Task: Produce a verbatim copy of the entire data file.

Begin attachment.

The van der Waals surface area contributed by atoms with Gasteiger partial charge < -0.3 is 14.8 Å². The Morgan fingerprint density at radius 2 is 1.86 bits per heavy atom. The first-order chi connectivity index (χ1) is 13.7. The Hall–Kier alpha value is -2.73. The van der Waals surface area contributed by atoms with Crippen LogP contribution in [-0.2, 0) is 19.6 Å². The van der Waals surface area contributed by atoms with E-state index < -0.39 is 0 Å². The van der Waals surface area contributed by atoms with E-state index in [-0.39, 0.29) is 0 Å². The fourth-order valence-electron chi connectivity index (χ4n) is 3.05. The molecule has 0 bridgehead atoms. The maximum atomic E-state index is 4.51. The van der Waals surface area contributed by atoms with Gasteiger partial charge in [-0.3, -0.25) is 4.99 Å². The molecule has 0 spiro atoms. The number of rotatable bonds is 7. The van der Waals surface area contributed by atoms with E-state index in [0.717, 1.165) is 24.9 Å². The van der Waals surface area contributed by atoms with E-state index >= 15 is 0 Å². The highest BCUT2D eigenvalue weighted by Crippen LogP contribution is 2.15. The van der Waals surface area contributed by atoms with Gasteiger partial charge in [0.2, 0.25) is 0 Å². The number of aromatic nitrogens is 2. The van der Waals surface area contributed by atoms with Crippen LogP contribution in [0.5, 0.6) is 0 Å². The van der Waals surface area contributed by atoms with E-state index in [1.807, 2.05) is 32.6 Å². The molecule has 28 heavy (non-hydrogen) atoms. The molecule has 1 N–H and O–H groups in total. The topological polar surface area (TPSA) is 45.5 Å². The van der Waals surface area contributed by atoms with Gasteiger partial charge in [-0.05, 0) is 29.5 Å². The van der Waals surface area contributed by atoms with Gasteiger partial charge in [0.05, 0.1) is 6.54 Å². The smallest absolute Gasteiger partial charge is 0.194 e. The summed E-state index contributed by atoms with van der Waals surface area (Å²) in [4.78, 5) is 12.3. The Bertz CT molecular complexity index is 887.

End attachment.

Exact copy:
The van der Waals surface area contributed by atoms with Gasteiger partial charge < -0.3 is 14.8 Å². The Morgan fingerprint density at radius 2 is 1.86 bits per heavy atom. The first-order chi connectivity index (χ1) is 13.7. The Hall–Kier alpha value is -2.73. The van der Waals surface area contributed by atoms with Crippen LogP contribution in [-0.2, 0) is 19.6 Å². The van der Waals surface area contributed by atoms with E-state index < -0.39 is 0 Å². The van der Waals surface area contributed by atoms with E-state index in [-0.39, 0.29) is 0 Å². The fourth-order valence-electron chi connectivity index (χ4n) is 3.05. The molecule has 0 bridgehead atoms. The maximum atomic E-state index is 4.51. The van der Waals surface area contributed by atoms with Gasteiger partial charge in [-0.3, -0.25) is 4.99 Å². The molecule has 0 spiro atoms. The number of rotatable bonds is 7. The van der Waals surface area contributed by atoms with E-state index in [0.717, 1.165) is 24.9 Å². The van der Waals surface area contributed by atoms with E-state index >= 15 is 0 Å². The highest BCUT2D eigenvalue weighted by Crippen LogP contribution is 2.15. The van der Waals surface area contributed by atoms with Gasteiger partial charge in [0.2, 0.25) is 0 Å². The number of aromatic nitrogens is 2. The van der Waals surface area contributed by atoms with Crippen LogP contribution in [0.5, 0.6) is 0 Å². The van der Waals surface area contributed by atoms with E-state index in [1.807, 2.05) is 32.6 Å². The molecule has 28 heavy (non-hydrogen) atoms. The molecule has 1 N–H and O–H groups in total. The topological polar surface area (TPSA) is 45.5 Å². The van der Waals surface area contributed by atoms with Gasteiger partial charge in [-0.05, 0) is 29.5 Å². The van der Waals surface area contributed by atoms with Gasteiger partial charge in [0.05, 0.1) is 6.54 Å². The smallest absolute Gasteiger partial charge is 0.194 e. The summed E-state index contributed by atoms with van der Waals surface area (Å²) in [4.78, 5) is 12.3. The Bertz CT molecular complexity index is 887.